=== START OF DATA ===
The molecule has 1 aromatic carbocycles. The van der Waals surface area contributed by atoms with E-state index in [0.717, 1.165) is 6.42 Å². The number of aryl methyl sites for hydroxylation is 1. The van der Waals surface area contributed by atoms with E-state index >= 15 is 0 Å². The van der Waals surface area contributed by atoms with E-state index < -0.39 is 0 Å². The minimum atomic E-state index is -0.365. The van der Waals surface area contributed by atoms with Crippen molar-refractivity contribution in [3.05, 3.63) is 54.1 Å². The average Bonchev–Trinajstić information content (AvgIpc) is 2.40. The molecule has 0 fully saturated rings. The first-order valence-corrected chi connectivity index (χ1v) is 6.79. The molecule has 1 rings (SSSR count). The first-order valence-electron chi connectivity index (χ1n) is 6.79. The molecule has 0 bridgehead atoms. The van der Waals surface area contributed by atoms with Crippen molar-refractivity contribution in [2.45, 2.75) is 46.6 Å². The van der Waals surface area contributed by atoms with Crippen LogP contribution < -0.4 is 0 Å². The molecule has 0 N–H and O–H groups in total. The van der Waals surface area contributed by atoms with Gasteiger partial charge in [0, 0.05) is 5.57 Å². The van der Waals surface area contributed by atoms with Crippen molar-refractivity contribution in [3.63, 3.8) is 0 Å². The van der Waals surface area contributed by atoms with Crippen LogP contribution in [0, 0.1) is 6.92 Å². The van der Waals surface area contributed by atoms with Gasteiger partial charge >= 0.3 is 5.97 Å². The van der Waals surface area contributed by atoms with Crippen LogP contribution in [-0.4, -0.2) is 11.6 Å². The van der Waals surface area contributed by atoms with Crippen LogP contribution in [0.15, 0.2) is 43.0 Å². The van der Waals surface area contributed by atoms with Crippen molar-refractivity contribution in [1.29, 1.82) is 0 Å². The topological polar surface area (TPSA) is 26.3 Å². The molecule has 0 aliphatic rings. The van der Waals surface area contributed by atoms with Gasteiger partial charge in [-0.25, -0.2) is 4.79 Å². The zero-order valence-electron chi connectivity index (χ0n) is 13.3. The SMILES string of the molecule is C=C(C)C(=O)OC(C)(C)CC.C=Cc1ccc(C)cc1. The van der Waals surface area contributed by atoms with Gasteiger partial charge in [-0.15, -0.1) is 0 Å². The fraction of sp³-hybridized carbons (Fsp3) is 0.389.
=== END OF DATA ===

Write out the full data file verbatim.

The molecule has 1 aromatic carbocycles. The van der Waals surface area contributed by atoms with E-state index in [0.717, 1.165) is 6.42 Å². The number of aryl methyl sites for hydroxylation is 1. The van der Waals surface area contributed by atoms with E-state index >= 15 is 0 Å². The van der Waals surface area contributed by atoms with E-state index < -0.39 is 0 Å². The minimum atomic E-state index is -0.365. The van der Waals surface area contributed by atoms with Crippen molar-refractivity contribution in [3.05, 3.63) is 54.1 Å². The average Bonchev–Trinajstić information content (AvgIpc) is 2.40. The molecule has 0 fully saturated rings. The first-order valence-corrected chi connectivity index (χ1v) is 6.79. The molecule has 1 rings (SSSR count). The first-order valence-electron chi connectivity index (χ1n) is 6.79. The molecule has 0 bridgehead atoms. The van der Waals surface area contributed by atoms with Crippen molar-refractivity contribution in [2.45, 2.75) is 46.6 Å². The van der Waals surface area contributed by atoms with Crippen LogP contribution < -0.4 is 0 Å². The molecule has 0 N–H and O–H groups in total. The van der Waals surface area contributed by atoms with Gasteiger partial charge in [0, 0.05) is 5.57 Å². The van der Waals surface area contributed by atoms with Crippen molar-refractivity contribution in [3.63, 3.8) is 0 Å². The van der Waals surface area contributed by atoms with Crippen LogP contribution in [0, 0.1) is 6.92 Å². The van der Waals surface area contributed by atoms with Gasteiger partial charge >= 0.3 is 5.97 Å². The van der Waals surface area contributed by atoms with Crippen LogP contribution in [-0.4, -0.2) is 11.6 Å². The van der Waals surface area contributed by atoms with Crippen LogP contribution in [0.15, 0.2) is 43.0 Å². The van der Waals surface area contributed by atoms with Crippen molar-refractivity contribution in [1.29, 1.82) is 0 Å². The topological polar surface area (TPSA) is 26.3 Å². The molecule has 0 aliphatic rings. The van der Waals surface area contributed by atoms with Gasteiger partial charge in [-0.25, -0.2) is 4.79 Å². The zero-order valence-electron chi connectivity index (χ0n) is 13.3. The SMILES string of the molecule is C=C(C)C(=O)OC(C)(C)CC.C=Cc1ccc(C)cc1. The van der Waals surface area contributed by atoms with Gasteiger partial charge in [-0.15, -0.1) is 0 Å². The fraction of sp³-hybridized carbons (Fsp3) is 0.389.